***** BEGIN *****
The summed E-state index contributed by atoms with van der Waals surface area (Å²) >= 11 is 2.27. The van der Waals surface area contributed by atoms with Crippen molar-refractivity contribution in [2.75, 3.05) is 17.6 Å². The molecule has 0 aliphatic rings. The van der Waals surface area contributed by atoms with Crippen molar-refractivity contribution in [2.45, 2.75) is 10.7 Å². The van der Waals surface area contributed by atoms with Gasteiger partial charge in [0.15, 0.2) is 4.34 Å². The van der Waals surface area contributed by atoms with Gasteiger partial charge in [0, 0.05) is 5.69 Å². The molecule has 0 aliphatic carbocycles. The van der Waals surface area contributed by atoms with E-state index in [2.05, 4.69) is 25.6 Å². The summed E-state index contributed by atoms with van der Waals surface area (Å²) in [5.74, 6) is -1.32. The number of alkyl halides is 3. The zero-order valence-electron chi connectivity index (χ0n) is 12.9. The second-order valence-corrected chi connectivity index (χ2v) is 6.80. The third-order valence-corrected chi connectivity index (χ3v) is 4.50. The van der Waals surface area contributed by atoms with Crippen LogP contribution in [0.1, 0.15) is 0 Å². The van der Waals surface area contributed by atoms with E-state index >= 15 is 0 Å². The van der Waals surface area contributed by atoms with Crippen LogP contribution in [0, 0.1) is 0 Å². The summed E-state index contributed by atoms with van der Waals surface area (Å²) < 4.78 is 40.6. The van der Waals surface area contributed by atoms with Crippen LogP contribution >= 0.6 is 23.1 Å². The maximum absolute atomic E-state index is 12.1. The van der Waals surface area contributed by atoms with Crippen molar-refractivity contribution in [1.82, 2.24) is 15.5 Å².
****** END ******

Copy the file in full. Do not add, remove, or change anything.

The summed E-state index contributed by atoms with van der Waals surface area (Å²) >= 11 is 2.27. The van der Waals surface area contributed by atoms with Crippen molar-refractivity contribution in [2.75, 3.05) is 17.6 Å². The molecule has 0 aliphatic rings. The van der Waals surface area contributed by atoms with Crippen molar-refractivity contribution in [2.45, 2.75) is 10.7 Å². The van der Waals surface area contributed by atoms with Gasteiger partial charge in [0.15, 0.2) is 4.34 Å². The van der Waals surface area contributed by atoms with Gasteiger partial charge in [0, 0.05) is 5.69 Å². The molecule has 0 aliphatic carbocycles. The van der Waals surface area contributed by atoms with E-state index in [2.05, 4.69) is 25.6 Å². The summed E-state index contributed by atoms with van der Waals surface area (Å²) in [5.74, 6) is -1.32. The number of alkyl halides is 3. The zero-order valence-electron chi connectivity index (χ0n) is 12.9. The second-order valence-corrected chi connectivity index (χ2v) is 6.80. The third-order valence-corrected chi connectivity index (χ3v) is 4.50. The van der Waals surface area contributed by atoms with Crippen LogP contribution in [0.1, 0.15) is 0 Å². The van der Waals surface area contributed by atoms with E-state index >= 15 is 0 Å². The van der Waals surface area contributed by atoms with Crippen LogP contribution in [0, 0.1) is 0 Å². The summed E-state index contributed by atoms with van der Waals surface area (Å²) < 4.78 is 40.6. The van der Waals surface area contributed by atoms with Crippen LogP contribution >= 0.6 is 23.1 Å². The maximum absolute atomic E-state index is 12.1. The van der Waals surface area contributed by atoms with Crippen molar-refractivity contribution in [1.82, 2.24) is 15.5 Å².